Zuppa toscana is a traditional Italian soup (the translation literally means Tuscan soup) which can be made from a variety of ingredients, but the recipe I first found when Googling meals that begin with the letter “Z” was this one made with sausage, potatoes and spinach.
• One pound of mild Italian sausage (Luckily, I had bought a bulk order from a local farmer just before Christmas that included 10 pounds of sausage from one of his pigs)
• One yellow onion (Maitland Market and Supply is a one-stop shopping mecca for local ingredients.)
• Two tablespoons of minced garlic (The Garlic Box in Hensall)
• Four medium potatoes (or equivalent – local from Huron County, purchased at Maitland Market)
• Five cups chicken broth (I had frozen homemade turkey broth left from Christmas. Again, just throw the turkey carcass and some onions in the slow cooker and keep covered with water until you have broth. Strain and freeze.)
• Two cups water
• Half teaspoon of salt (Sifto, of course)
• Quarter teaspoon of pepper
• Red pepper flakes (optional)
• One cup of heavy cream (Gay Lea in Teeswater is still processing cream!)
• Two cups chopped spinach (Also local from Huron County, purchased at Maitland Market. This can be replaced with kale, which is abundant in Huron in the summer.)
Heat a large skillet over medium-high heat. Remove sausage from casing, cook and stir until browned and crumbly. Add onion and garlic; sauté until onion is translucent. Drain and discard grease.
Peel and dice potatoes into one inch cubes or smaller.
Place potatoes, sausage mixture, seasonings and broth in the slow cooker. Add water until the potatoes are fully covered (up to two cups). Stir gently, then cover and cook on low until potatoes are fork-tender, about five to six hours.
About a half-hour before your meal, add the cream and spinach. Stir to combine flavours and cook about 30 minutes on high.
For extra flair, garnish with grated local Parmesan cheese or Blyth Farm Cheese’s aged eweda cheese and some crumbled Green’s Meat Market bacon.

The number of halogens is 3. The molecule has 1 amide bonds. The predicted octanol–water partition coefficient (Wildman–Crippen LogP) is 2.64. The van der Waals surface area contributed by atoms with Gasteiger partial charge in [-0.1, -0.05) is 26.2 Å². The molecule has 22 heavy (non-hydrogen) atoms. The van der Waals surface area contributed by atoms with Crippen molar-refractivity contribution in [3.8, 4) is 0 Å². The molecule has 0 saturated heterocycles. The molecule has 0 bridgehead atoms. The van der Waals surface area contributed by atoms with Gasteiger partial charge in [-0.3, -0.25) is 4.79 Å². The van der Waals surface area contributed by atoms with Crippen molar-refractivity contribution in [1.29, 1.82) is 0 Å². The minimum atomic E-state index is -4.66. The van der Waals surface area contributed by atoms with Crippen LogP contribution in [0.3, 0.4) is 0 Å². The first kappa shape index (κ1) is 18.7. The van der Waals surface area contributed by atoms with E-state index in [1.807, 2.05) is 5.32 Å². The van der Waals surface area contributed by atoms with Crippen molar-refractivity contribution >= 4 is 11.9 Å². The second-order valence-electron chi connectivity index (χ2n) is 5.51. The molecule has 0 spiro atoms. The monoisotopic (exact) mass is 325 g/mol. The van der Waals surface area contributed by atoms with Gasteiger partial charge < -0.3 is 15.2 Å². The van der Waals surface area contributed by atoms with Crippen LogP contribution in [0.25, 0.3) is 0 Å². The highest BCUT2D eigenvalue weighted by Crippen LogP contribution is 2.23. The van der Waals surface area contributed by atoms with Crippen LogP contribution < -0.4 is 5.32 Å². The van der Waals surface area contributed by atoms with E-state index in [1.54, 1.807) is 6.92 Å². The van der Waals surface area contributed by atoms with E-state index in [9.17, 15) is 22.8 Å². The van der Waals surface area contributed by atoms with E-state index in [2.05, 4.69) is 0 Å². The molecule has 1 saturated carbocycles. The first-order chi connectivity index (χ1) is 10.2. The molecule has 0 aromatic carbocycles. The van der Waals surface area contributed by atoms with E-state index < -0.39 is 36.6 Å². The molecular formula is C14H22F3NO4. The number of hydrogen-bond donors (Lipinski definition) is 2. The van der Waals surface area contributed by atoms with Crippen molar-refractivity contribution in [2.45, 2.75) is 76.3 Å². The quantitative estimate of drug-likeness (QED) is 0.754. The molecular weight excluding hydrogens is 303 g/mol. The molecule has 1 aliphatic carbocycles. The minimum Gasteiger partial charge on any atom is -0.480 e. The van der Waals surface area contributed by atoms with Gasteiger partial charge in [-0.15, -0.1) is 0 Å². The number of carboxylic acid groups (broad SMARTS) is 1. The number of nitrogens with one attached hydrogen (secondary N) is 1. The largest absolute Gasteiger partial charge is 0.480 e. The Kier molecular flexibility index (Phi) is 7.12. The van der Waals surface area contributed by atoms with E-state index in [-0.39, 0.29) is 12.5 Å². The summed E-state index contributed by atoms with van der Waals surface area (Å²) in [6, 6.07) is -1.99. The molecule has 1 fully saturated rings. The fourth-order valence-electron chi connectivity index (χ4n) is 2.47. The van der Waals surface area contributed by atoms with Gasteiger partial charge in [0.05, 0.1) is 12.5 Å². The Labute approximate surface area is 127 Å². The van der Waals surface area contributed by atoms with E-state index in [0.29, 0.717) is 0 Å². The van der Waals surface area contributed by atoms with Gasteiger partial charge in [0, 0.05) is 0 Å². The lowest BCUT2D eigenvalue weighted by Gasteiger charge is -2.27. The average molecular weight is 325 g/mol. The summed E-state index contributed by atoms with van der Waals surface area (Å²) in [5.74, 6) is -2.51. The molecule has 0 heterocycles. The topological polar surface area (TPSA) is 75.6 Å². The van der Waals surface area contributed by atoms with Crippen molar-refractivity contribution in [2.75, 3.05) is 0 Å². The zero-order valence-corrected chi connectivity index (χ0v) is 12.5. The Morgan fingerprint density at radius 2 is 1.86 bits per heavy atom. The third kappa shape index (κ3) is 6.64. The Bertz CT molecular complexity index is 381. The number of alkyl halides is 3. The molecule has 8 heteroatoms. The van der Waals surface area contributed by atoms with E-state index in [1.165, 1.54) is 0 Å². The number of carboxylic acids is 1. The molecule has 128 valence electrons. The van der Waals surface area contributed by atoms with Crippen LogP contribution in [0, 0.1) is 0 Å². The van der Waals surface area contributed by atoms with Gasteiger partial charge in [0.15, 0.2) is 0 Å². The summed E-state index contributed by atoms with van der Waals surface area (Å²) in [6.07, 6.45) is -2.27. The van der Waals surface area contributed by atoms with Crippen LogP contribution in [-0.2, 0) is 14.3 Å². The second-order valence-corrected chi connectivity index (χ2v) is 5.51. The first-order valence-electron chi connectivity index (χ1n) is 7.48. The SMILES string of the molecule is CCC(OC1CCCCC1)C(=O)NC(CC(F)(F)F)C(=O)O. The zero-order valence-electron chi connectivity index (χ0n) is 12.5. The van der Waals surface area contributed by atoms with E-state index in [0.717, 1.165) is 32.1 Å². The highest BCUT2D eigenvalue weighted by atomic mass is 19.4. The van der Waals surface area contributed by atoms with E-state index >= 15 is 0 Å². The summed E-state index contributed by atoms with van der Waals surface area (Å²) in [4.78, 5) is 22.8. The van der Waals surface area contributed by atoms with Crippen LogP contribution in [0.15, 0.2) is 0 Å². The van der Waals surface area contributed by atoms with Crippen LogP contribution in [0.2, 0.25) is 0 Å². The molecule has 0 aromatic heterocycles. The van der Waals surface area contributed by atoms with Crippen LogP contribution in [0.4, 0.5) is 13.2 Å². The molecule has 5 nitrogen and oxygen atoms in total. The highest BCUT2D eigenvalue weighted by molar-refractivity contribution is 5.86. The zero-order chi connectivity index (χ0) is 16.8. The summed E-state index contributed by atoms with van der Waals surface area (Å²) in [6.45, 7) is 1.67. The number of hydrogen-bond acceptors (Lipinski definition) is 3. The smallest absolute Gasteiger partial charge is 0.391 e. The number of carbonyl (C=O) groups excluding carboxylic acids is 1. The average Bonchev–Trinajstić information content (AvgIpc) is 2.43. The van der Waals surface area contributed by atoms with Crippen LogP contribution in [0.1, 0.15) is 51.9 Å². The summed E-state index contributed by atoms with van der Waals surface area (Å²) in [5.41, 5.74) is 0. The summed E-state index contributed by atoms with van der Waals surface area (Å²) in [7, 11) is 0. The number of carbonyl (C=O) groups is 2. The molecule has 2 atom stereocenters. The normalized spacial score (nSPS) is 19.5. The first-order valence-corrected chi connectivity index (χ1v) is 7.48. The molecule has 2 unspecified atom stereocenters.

I brought this in for a fun Friday lunch for The Citizen staff. It served five of us with fairly generous portions, a couple of second helpings and enough left for a supper for one.
The best thing about crockpot cooking is how easy it is to make a meal that will impress your family, friends and colleagues. It is really as simple as chopping up some stuff and adding some other stuff and throwing it in a pot and forgetting about it for the rest of the day.
Spaghetti alla carbonara with Editor Shawn Loughlin
For dinner of The Citizen’s 100-kilometre day of meals, I chose a meal with a rather brief ingredient list, but a classic and traditional Italian dish: spaghetti alla carbonara.
The dish is Roman and when in Rome – as evidenced by a recent episode of CNN’s new Searching for Italy with Stanley Tucci – if you want to start an argument, you start asking questions about the origin of this dish. However, most people seem to agree that the pasta was designed generations ago to be an option for just about every Italian family, using ingredients most households in that country would have at the ready: eggs, cheese and pork, as well as flour to make your own pasta.